Artistic Talent and Sensibility: The Dramatic Uses of Art in Woody Allen's Creation of Characters

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Art plays a key role in the lives of Woody Allen's film characters. Many of them are writers, filmmakers or musicians; others, although not artists themselves, display a keen sensibility to appreciate art. The purpose of this article is to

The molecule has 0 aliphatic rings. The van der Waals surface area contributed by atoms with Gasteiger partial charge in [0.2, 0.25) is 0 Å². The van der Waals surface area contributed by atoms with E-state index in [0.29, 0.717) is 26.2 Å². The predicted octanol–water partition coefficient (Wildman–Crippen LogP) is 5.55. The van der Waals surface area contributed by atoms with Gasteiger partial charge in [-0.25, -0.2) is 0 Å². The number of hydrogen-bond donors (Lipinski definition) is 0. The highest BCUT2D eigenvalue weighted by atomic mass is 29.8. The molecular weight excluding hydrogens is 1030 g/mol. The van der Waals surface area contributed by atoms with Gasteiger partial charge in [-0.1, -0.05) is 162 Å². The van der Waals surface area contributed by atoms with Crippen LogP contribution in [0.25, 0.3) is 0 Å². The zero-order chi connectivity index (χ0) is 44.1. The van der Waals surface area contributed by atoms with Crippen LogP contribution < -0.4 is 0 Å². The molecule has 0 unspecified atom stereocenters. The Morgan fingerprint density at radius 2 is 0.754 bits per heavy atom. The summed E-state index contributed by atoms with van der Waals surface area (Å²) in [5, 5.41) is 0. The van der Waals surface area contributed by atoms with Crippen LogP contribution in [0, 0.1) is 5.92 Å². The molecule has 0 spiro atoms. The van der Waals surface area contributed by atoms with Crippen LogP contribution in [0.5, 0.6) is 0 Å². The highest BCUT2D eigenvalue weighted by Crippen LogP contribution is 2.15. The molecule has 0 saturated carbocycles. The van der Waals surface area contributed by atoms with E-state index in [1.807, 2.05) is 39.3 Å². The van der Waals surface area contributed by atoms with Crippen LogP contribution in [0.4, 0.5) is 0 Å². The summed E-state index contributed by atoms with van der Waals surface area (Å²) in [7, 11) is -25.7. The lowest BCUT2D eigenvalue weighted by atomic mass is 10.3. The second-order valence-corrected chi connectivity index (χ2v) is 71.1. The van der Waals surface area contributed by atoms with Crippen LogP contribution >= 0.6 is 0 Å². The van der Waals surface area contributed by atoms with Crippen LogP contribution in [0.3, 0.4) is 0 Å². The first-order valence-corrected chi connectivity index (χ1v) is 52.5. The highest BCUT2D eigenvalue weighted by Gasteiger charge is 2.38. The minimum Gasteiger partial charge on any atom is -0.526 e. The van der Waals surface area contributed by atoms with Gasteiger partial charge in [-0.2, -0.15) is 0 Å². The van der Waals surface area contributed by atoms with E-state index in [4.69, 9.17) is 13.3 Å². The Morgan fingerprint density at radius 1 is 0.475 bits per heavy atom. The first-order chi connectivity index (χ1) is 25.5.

Arte, Individuo y Sociedad. 29(1) 2017: 57-7057 Artistic Talent and Sensibility: The Dramatic Uses of Art in Woody Allen’s Creation of Characters Pablo Echart 1   Recibido: 22 de mayo de 2015 / Aceptado: 15 de noviembre de 2016 Abstract. Art plays a key role in the lives of Woody Allen’s lm characters. Many of them are writers, lmmakers or musicians; others, although not artists themselves, display a keen sensibility to appreciate art. The purpose of this article is to explore how this characterization trait  signicantly determines the nature of the characters, the ways in which they interact with each other, and even the fate they deserve within the plot. Art, in its many different manifestations, helps these characters infuse their lives with a boundless vitality, at the same time that it becomes a source of beauty and refuge. Furthermore, art  plays a vital role in shaping romantic relationships as well as in enabling characters to achieve self-knowledge, both of which come close to the idea of happiness in Woody Allen’s poetic universe. At the same time, together with this recognition of the redeeming potential of art, a poetic punishment is inicted frequently in Allen’s lms on the characters that approach art with spurious intentions, as well as a stern warning of the vital unhappiness to which its enshrinement leads. Keywords: Woody Allen; characters; artistic talent, art and authenticity; art and romantic relationships. [es] Talento y sensibilidad artística: los usos dramáticos del arte en la creación de personajes de Woody Allen Resumen. El arte ocupa un lugar central en la biografía de los personajes de Woody Allen. Muchos de ellos son escritores, cineastas o músicos, y otros tantos, sin ser artistas, tienen una rica sensibilidad para apreciar el arte. El propósito de este artículo es analizar cómo este rasgo de caracterización determina la naturaleza de los personajes, el modo en que se relacionan e incluso el destino que merecen en la trama. El arte, en sus muy diversas manifestaciones, ayuda a estos personajes a infundir en sus vidas una gran vitalidad, al mismo tiempo que se convierte en una fuente de belleza y refugio. Además, el arte desempeña un rol crucial tanto en la conguración de las relaciones románticas como en la adquisición de un conocimiento de sí mismo, facetas ambas que se acercan a la noción de felicidad en el universo  poético de Allen. Junto al reconocimiento de estas posibilidades redentoras del arte, en sus películas abunda el castigo poético a los personajes que se acercan al arte con intenciones espurias así como una advertencia de la infelicidad vital a la que conduce su sacralización. Palabras clave: Woody Allen; arte, talento artístico; arte y autenticidad; arte y relaciones románticas. Sumario. 1. Introduction. 2. Art as a Dionysian Force. 3. Art as Refuge. 4. The Closest Accomplice of Romance. 5. Art and Authenticity. 6. Conclusion. 7. References. 1   Universidad de Navarra (España) E-mail:  Arte, Individuo y Sociedad ISSN: 1131-5598 ARTÍCULOS  Echart, P.  Arte, Individuo y Sociedad. 29(1) 2017: 57-7058 Cómo citar : Echart, P. (2017) Artistic Talent and Sensibility: The Dramatic Uses of Art in Woody Allen’s Creation of Characters.  Arte, Individuo y Sociedad   29(1) 57-70. 1. Introduction The close bond between character and different forms of art comprises an authorial touchstone of Woody Allen’s oeuvre. Characters in his lms often engage in, reect on, or talk about music, painting, lm, and other art forms. Hence, his stories are markedly intertextual, although tracing such enriched meaning is not the purpose of this article, as neither is the task of tracing hypothetical autobiographical considerations derived from the fact that Allen is himself an artist of multiple facets (lmmaker, musician, writer, comedian). The focus here is to explore the main functions attributed to art as part of the dramatic construction of character. If character identity is a combination of physiological, sociological and psychological aspects (Egri, 1960: 32-43), artistic talent and sensibility constitute dening features of the idiosyncratic nature of the characters and the type of relationships that arise  between them in the lms of Woody Allen. In order to analyze this issue, the article has been arranged in four sections. First, a context is provided for the object of analysis within Allen’s poetics, in which existential pessimism coexists with an equally powerful vitality. Allen reclaims an exaltation of emotions as a means to enjoy life in fullness, and art constitutes a relevant vector within this premise. Secondly, the analysis focuses on the ways in which contact with art becomes a valuable asset for characters who unfold as players on the imperfect stage of reality. Art becomes a cathartic balsam that enables them to recover from the painful blows life holds in store for them. The experience of art transcends its value of escapism, inasmuch it becomes for the characters a vital necessity. Or, could the male protagonists of  Annie Hall   (1977),  Deconstructing  Harry  (1997), Sweet and Lowdown  (1999) or Cecilia in The Purple Rose of Cairo  (1985) face their respective lives without the gift of musical and literary talent, and the refuge of cinematic fantasy? Next, the article deals with how romantic relationships arise in situations where art plays a prominent role. This moment marks the beginning of intimacy, and the degree to which the characters’ artistic tastes are attuned with one another functions as a reliable indicator of the couple’s overall compatibility. Art facilitates the meeting of “kindred souls” in an authorial world in which love is, paradoxically, both a eeting experience or feeling and an indispensable cornerstone in order to achieve a fullling life. In the last section, art is analyzed as a driving force that fosters the processes of personal self-discovery. The characters’ attitude of openness to artists and artworks enables them to engage new worlds of values and undertake therapeutic processes of self-recognition. The signicance attributed to the archetype of the mentor is relevant here, as are the risks of corruption that threaten the talent for art.  Echart, P.  Arte, Individuo y Sociedad. 29(1) 2017: 57-7059 2. Art as a Dionysian Force Woody Allen has contributed to decrease the redemptive aspirations of art in his lms. He has said that art is “entertainment for intellectuals,” an experience that provides distraction and amusement, and whose function is to postpone one’s encounter with “the horrors of reality” (Detmer, 2013: 469, 467). Along the same lines, Hösle (2002: 98) undercuts its transformative potential by ultimately considering it a form of escapism, although he recognizes in art, such as in religion or morality, a means to attempt to “ll the void” with which the contemporary man is faced. Moreover, in his insightful analysis, Bailey explores (2001: 113) “Allen’s skepticism toward the  promises of artistic rendering” and develops an essentially pessimistic argumentation about the artistic condition, by observing how, ordinarily, it becomes a condemnation for whoever experiences it. These assessments nd their foundation in a lmography that toys with nihilism and which falls within the parameters of existentialism, and which Detmer (2013: 460-469) has synthesized in seven “philosophical claims”: 1) life is meaningless; 2) there is no God; 3) death is inevitable, irrevocable and horrible; 4) there is no cosmic  justice; 5) human existence is miserable; 6) the fact that there is no God, afterlife, or cosmic justice makes it all the more necessary for us to meet our moral obligations, and to lead lives of authenticity and integrity; 7) art is overrated and has no social value. In accordance with this worldview, it is logical that art should not be considered as an absolute value, an alternative capable of exorcizing the absence of God or the total devastation which supposes the fact of death. Indeed, any redemptive potential from art falls within the limits of this framework of immanent thinking. But, turning around Detmer’s last proposition, my assertion is that the relevance he attributes to art cannot be underrated; and that, while it may lack social meaning, it does have a  personal meaning: art will not be able to change the cruelty of the world, but that does not mean it cannot play a notable role in the internal evolution and fate of the characters. At this point, it seems necessary to point out that, in Allen’s lmography, pessimism coexists with a denite willingness to live, made manifest through characters who, as Sandy Bates points in Stardust Memories  (1980), would give anything to stay alive. For each character committing suicide before the senselessness of the world, there are many others who endeavor to live with intensity; and who attempt to do so in an authentic and upright manner, because in Allen’s worldview, it does make a difference whether one lives in a certain way or another.This willingness to live is channeled through the empathy aroused by his dionysian characters. Regardless of the moral value in their behavior, they embrace eros and guide their lives by irrationality, trusting their actions to the dictates of their feelings,  passions, impulses, and intuition (Luque, 2005: 54-55). Be it from the creative act or from the aesthetic reception, the artistic experience nds a glad anchoring in this layout. That is why the lmmaker shows sympathy for those characters who approach art (in its widest array of expressions) in a genuine manner, that is, those who feel it as a deep emotional experience. Allen nds support in stark dichotomies so as to brandish his universe of values. Thus, there is a vivid dividing line between characters with a romantic and passionate worldview and other, more small-minded people whose engagement with the world  Echart, P.  Arte, Individuo y Sociedad. 29(1) 2017: 57-7060 is conditioned by prosaic criteria and limited ambitions. Artists take part in the former category, whereas the latter is personied by doctors or dentists ‒  Melinda and Melinda  (2004),  Blue Jasmine  (2013) ‒, businesspeople ‒  Midnight in Paris   (2011) ‒, TV executives ‒  Manhattan (1979), Crimes and Misdemeanors  (1989) ‒, and so many academics and pseudo-intellectuals who approach art in a fraudulent way. Allen makes use of the spaces characters inhabit to abound in this twofold framework. In  Midnight in Paris  and Vicky Cristina Barcelona  (2008), he articulates this viewpoint through a personal re-reading of a recurring theme in Anglo-American literature before the Great War: the contrast between a bourgeois, materialistic United States and a Europe of culture and art. In both of them, art becomes an ally to underwrite a carpe diem  outlook on life. In  Midnight in Paris , the main character runs away from the orderly and supercial future that awaits him in the United States, and through a double-dip experience of time travel in which he enters the so-called golden ages of contemporary art, he encounters a bohemian atmosphere that will help him take a leap of quality in regard to his artistic aspirations and his way of coping with life.In Vicky Cristina Barcelona , two American tourists (Vicky and Cristina) nd themselves involved in a sensual experience upon coming in contact with the artistically-rich European scene. The plot depicts a vision of the United States as a “materialistic and puritan” nation, in dramatic contrast to Europe, home to authentic individuals who live free of social restrictions and happily immersed in the joy of the present moment. Juan Antonio is a radical incarnation of the uninhibited and hedonistic artist, the character who gives himself to art and to romantic and sexual relationships as a means to counterbalancing a life that is, in his own words, short, dull, and full of pain. The narrative sympathy for such values is reafrmed in his father: an aged poet who has erotic dreams about his son’s former partner. The encounter with Juan Antonio will enable Cristina to develop a creative talent as a  photographer, and offers Vicky a glimpse of the limitations of the married life in which she seems to be already ensnared. The criteria by which Vicky and Cristina rule their love lives ‒ reason vs.  passion ‒ would nd a mirroring image in the internal conict of Marion, in  Another Woman  (1988): a paradigmatic example of the way art and feeling, on the one hand, and intellectual reason on the other, are counterpointed. The lm comprises a retrospective account of the existential barrenness of a mature woman who sacriced her true passions for the sake of a well-balanced life. In her professional life, Marion turned her back on her passion for painting (art), deciding instead to devote herself to the study of German philosophy in academia (reason). The choice she made in her love life was even more absolute: rather than the true love she felt for a writer whom she was not reckless enough to pursue, Marion chose to marry a cardiologist, which sounds a note of irony in the story because he is a “heartless” man whose approach to human relationships is numbingly cold, a quality that marks the people and relationships closest to Marion.In brief, Allen’s sympathy leans toward characters who, with art’s help, let themselves be carried away by their emotions; in so doing, they lead a life open to impulses, lack of balance, and even suffering, while at the same time sanctioned as rich, intense, and authentic.  Echart, P.  Arte, Individuo y Sociedad. 29(1) 2017: 57-7061 3. Art as Refuge For Woody Allen’s characters, the creation and appreciation of art amount to one of the greatest sources of satisfaction that life may afford. A recurrent motif in his lms is the presentation of art as a eld that allows characters to seek refuge from the heartaches of life. In this sense, art would perform an escapist function in their lives, a function that is, however, transcended inasmuch their aesthetic experience  becomes a vital necessity. Some even may nd the meaning of their lives in it. His lms remain faithful to the kind of things which, according to Isaac in   Manhattan , make life worthwhile: the beauty of a woman’s face, good food and, above all, a series of artistic milestones such as Groucho Marx and the Swedish movies, Sentimental Education  by Gustave Flaubert, Paul Cézanne’s “incredible apples and pears,” and the music of Mozart, Frank Sinatra and Louis Armstrong. Of the eleven items outlined by Isaac, it is meaningful to nd that eight of them belong to the world of art and that the remaining three “are all things the appreciation of which would likely be primarily aesthetic” (Detmer, 2013: 467). A year later, as though it were a practical implementation of Isaac’s list, the tormented protagonist of Stardust  Memories  recalls how he found meaning in his life thanks to a delightful spring scene in which he observes the beauty of his lover to a soundtrack by Armstrong. The question about why living life is worth it is answered in both cases with an afrmation of aesthetic enjoyment, an ascertainment that can be extrapolated to the whole of Allen’s lmography. In his worldview, what make the characters’ lives meaningful are the experiences of romantic and aesthetic nature, whose pleasure makes up for the ugliness of life. The enjoyment of aesthetic experiences can be provided for by artists in “high culture” as well as by popular creators and entertainers, even by those that are to  be found in the most negligible categories of public recognition. To the latter ones, Allen pays tribute in lms such as  Broadway Danny Rose  (1984) and Shadows and  Fog   (1991). The talent agent Danny Rose receives Allen’s most compassionate gaze for his altruistic dedication to a series of marginal artists that brighten up people’s lives through their humble talents (which already gives art, at least, a modest degree of social meaning.) In Shadows and Fog  , where the circus represents “an allegorical embodiment of the realm of fantasy and art” (Bailey, 2001: 156), a clown reclaims his responsibility towards making people laugh and to “make them forget their sad lives”; and when the character played by Allen himself decides to run away with the circus, his decision reinforces the assertion of a universal need for fantasy. This therapeutic function of aesthetic experience nds in the lm theater at least two stellar moments. In  Hannah and Her Sisters  (1986), the comic pleasure that Mickey experiences while watching Marx Brother’s  Duck Soup  (Leo McCarey, 1933) provides him with an epiphany by which he exorcizes his existential demons. In The Purple Rose of Cairo , in turn, the necessity to overcome the ugliness of reality and take refuge in a more exciting world nds its most concise expression, as Bailey (2001: 152) expresses accurately: